New Year in The Netherlands has always had a problematic association for me because of an experience I had as a small child. My parents and I stayed at my grandmother’s for the occasion, and I was put to bed on New Year’s Eve being to young to be able to stay up.
At midnight hell broke loose. The room in the apartment of my grandmother where I slept looked out over the sports grounds where the main fireworks event took place each year.
It was the most terrifying thing I had experienced in my short stay on this planet. Things were exploding, burning, and everybody seemed to be screaming, and I was choked by a pungent smoke.
Maybe my parents had tried to explain to me what would be happening. I cannot remember. I do remember that I was alone and terrified for a few moments that felt to me like a very long time before my mother came in and attempted to comfort me.
That night was the first time I realised that life was finite, that there was something that could never be avoided: I would eventually die. The absoluteness of it felt like it was crushing me, and all joy was extinguished for several days.
To deal with the weight of this awareness, I, as many children do in some way or another, started looking for a way out, and entertained various fantasies on the problem. They converged in one that persisted for many years: I would upload my consciousness into some kind of machine that I would launch into orbit. That way I would be completely liberated from this world. I would live as pure consciousness, without a body that could become sick, age and die, looking out over the world and using all kinds of sensors to see what was happening. But never, ever, partaking.
This fantasy, I later realised, fitted in quite nicely with the Zeitgeist, the spirit of my time. We were starting to build machines that were called “intelligent”: computers that could do seemingly very smart things. And these computers would be doubling their power each year! The possibilities were staggering! Intelligence was felt to be a set of algorithms, a disembodied processing power, a kind of hypercharged clockwork or engine but now using this new and mesmerising power: electricity, power that could move with the speed of light.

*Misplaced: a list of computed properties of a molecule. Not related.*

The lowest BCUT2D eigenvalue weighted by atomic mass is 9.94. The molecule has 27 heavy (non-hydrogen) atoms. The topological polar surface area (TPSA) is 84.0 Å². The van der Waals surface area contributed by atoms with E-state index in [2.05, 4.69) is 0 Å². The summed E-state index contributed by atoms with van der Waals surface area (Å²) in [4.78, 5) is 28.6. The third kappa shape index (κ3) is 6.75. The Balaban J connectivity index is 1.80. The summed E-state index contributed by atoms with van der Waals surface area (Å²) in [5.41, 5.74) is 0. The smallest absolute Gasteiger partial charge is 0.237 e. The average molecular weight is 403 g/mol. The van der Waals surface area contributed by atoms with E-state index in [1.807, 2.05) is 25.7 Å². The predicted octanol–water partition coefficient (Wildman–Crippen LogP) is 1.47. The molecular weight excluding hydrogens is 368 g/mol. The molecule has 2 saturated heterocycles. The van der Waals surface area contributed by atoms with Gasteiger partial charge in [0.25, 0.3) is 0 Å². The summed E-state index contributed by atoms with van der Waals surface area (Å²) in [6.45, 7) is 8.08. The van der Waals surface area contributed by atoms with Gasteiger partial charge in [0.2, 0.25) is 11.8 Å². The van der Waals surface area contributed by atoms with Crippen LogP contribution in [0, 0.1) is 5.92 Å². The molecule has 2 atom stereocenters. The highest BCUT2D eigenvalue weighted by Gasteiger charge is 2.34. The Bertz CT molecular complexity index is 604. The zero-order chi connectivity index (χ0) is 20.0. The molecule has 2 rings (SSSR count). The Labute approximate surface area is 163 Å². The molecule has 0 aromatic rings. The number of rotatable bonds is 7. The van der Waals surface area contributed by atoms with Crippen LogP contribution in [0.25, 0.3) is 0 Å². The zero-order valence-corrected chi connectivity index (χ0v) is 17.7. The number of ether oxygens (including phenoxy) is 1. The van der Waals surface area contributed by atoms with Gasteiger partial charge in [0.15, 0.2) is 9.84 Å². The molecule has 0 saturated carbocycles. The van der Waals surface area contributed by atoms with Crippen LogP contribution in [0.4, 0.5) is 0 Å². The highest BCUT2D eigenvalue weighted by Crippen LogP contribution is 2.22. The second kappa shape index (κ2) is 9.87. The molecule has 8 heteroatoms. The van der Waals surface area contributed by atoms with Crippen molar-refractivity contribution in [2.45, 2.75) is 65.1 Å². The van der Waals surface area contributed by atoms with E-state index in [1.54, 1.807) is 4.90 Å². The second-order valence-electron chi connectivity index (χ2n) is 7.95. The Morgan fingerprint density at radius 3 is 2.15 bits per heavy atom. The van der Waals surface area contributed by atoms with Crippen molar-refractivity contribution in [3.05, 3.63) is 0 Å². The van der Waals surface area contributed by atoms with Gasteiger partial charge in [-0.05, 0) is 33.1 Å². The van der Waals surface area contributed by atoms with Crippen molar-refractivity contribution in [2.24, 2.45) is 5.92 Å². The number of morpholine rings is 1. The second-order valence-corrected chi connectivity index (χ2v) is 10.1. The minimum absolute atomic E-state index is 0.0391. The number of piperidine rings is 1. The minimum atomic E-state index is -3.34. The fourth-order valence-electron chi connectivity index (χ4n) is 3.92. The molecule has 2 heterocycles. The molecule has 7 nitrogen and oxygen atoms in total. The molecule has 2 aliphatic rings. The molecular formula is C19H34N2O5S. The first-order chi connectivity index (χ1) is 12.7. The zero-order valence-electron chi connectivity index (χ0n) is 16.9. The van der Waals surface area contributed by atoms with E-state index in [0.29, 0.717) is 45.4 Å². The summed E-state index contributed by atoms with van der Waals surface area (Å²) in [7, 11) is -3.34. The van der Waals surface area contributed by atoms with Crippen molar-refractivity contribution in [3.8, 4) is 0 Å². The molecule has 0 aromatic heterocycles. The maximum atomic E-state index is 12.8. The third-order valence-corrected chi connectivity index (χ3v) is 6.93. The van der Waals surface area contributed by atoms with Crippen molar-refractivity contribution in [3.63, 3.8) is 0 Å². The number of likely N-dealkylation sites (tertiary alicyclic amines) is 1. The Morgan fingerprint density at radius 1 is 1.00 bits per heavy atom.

The great Alan Turing did a nice thought experiment around the year 1936, called the Turing Machine. This concept was one of the fundamental ideas that led to the modern computer (in fact I noted in several articles that maybe is was not so much that idea as the idea of the Meme Machine put forward by Vannevar Bush in 1945). It was an idealised, “bodyless” thought construct. It did not live (or was thought to live) in the physical world, but instead was more like a mathematical thought experiment, much as the thought experiment that led to the theory of relativity, done by Alfred Einstein in 1905.
The Turing Machine was a machine with “infinite” memory (which Alan Turing labelled a “tape”). One could write, read, and erase strings from this tape. However, as conceptualised by Alan Turing, this writing and so on was frictionless and immediate. The machine, so to say, did not have a body. The infinite operations it was able to do generated no heat.